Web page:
20 Miles. The last "long" run of marathon training was here. Some days, it felt like it would never come and then all of a sudden it appears. The marathon countdown goes from months to weeks. The weather suddenly turns and the marathon is right around the corner.
Speaking of weather, in typical Pittsburgh fashion we went straight from winter to summer skipping over spring. Hello 80 degrees! Yep, that was the predicted high for today with the low being in the 60's. Last Sunday's run, I was scraping a frost off my car window. This week I was in shorts and a tank top. Not exactly a smooth transition.
We started our run from Peet's Coffee and Tea in Oakland. This was the same location for our first run of the training season. Today was a stark contrast to that day as it was just 19 degrees.
For this training run we covered the entire second half of the marathon course. I was really excited about this because the second half of the course was where I really struggled last year. I wouldn't call it a complete crash and burn, but let's just say the wheels were coming off. This run would be a good chance to battle some of those remaining demons from last year.
We started out at a nice easy pace. It's important to conserve energy on these long runs. Before I knew it we were five miles into our run and at our first water stop along South Braddock Avenue.
After our first water stop we continued into Homewood and then turned left onto Frankstown Avenue. Last year, this was where the wheels started to fall off for me. It was interesting to see the course on fresher legs. I think I had worked it up in my mind to be much harder than it was after last years race. Was it challenging? Absolutely. Was it doable? Totally.
Around Mile 7 rain starting coming down. Since it was warmer I thought it felt pretty good. Fortunately it was just a light sprinkle and didn't turn into a downpour.
We contined on our course to the Higland Park neighborhood and then back to East Liberty. We reached our next water stop at Mile 10. Halfway there.
After the water stop we continued through Bloomfield and down Liberty Avenue through the Strip District. In my mind, the Strip Distirct is without a doubt the toughest part of the course. It's long and flat and it feels like you're never going to make it back to downtown. I kept my head down and just kept putting one foot in front of the other.
By Mile 13 I knew I wasn't drinking enough water and I had already drank all the water in my hydration belt. I just focused on making it to Mile 15 which was our next water stop. Once at the stop, I started gulping as much water as I could and taking another energy gel. I needed a severe boost to get through the next five miles. I also made sure to fill up my water bottle before we left.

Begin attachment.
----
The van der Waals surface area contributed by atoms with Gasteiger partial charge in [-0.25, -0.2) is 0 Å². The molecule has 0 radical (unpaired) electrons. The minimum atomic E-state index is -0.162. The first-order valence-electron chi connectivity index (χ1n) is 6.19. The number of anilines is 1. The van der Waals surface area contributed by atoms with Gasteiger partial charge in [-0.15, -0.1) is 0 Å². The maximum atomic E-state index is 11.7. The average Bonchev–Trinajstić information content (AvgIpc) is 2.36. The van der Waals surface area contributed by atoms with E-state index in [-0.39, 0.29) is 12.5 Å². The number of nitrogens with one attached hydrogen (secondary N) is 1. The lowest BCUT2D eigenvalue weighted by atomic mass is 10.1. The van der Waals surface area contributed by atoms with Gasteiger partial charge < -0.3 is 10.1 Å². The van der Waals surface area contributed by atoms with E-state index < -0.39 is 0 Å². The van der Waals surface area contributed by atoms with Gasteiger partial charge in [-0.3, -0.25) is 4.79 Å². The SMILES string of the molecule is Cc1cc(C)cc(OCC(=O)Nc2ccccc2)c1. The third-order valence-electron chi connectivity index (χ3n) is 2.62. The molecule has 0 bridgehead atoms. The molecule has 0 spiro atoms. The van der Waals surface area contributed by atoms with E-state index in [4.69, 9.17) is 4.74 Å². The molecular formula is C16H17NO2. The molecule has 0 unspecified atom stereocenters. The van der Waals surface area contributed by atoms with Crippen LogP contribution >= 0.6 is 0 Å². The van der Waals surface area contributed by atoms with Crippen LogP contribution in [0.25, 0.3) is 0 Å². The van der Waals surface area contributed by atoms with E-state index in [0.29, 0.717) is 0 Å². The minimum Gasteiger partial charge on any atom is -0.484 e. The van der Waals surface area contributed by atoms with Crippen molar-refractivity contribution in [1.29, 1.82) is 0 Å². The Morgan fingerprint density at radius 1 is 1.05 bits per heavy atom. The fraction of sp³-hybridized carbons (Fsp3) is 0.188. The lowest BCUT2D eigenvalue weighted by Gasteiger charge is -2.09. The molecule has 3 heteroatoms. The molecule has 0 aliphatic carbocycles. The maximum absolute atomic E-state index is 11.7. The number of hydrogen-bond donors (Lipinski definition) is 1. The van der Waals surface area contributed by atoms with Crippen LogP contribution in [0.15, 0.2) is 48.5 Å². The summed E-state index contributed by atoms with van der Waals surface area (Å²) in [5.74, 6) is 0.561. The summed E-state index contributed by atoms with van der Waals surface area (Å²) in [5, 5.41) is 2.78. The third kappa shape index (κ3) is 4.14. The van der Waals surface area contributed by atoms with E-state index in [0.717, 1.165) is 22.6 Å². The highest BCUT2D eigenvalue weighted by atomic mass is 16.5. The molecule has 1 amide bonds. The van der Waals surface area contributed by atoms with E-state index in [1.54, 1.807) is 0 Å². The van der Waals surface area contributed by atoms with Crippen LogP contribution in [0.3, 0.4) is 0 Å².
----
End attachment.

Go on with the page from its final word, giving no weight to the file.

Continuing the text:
After crossing the Fort Duquense Bridge we ran through Point State Park and continued all the way to Fort Pitt Boulevard and then to Smithfield Street Bridge. After crossing, we made an immeaduate left onto East Carson Street. Now at Mile 17 we were back on part of the marathon course.
Ugh. It was hot. Not only was it hot, but it was busy. People were everywhere; coming out to enjoy this beautiful day. The bars and restaurants were packed. Windows were open and I could see patrons enjoying their day. They were having brunch. They were drinking bloody Mary's. They were having fun. I was suffering. I was in the pain. I wasn't having fun anymore.
I never thought I would be so happy to see the Birmingham Bridge, but I knew it was my ticket back to Peet's in Oakland.
Push through the pain.
At this point, I knew things were not going to get better. Things don't get better at Mile 19. Things get better when you get done with your run. I tried to maintain my pace over the long bridge. Finally, I reached the crest and the downhill makes things easier although it hurts a little more. I shorten my steps to ease the impact.
Next up is the Oakland Hill. I take a few walking steps to get on the sidewalk. I want to get back to Oakland. I'm going to run this hill. Slow and steady I go up the hill. The trouble is it steepens the further you go.
C'mon. Get up this stupid hill!
I vocalized my thoughts. I grunt. I'm pulling out all the stops to get up this hill. I pick out objects to run to: a sign, a street, a bus stop. Before I know it, I'm there and I can see our meeting point.
As I reach Peet's, I look at my watch. It says 19.90 miles. Oh heck, no. This watch is going to say 20 miles. I keep running down the block, dodging pedestrians to get my 20 miles. At this point I may be slow, but I'm on a mission. Finally, a beep on my Garmin goes off, the number 20 appears and I feel like I've conquered the world.
By the time I finished the run, the temperature was 75 degrees. After a brutal and cold winter this heat wave took a toll on me. I knew it was going to be warmer and was hydrating more, but I was still surprised by how much water I needed.
After this run, I felt really prepared for the marathon. I had overcome a lot of obstacles. I knew the sudden heat wave would be difficult for me, but I was glad it happened. I know what mistakes I made today and how to correct them if we have a warm day for the marathon. I also overcame my fear of the second part of the course. Running it again made me realize that it is manageable, but I just need to be really conservative in the beginning of the race. Also, I've totally debunked the myth of the Oakland Hill. If I can run that entire hill at Mile 19, then you better believe I can do it at Mile 11.
Author: Sarah Warman
I like to run, take pictures and write. I've combined all three in this blog.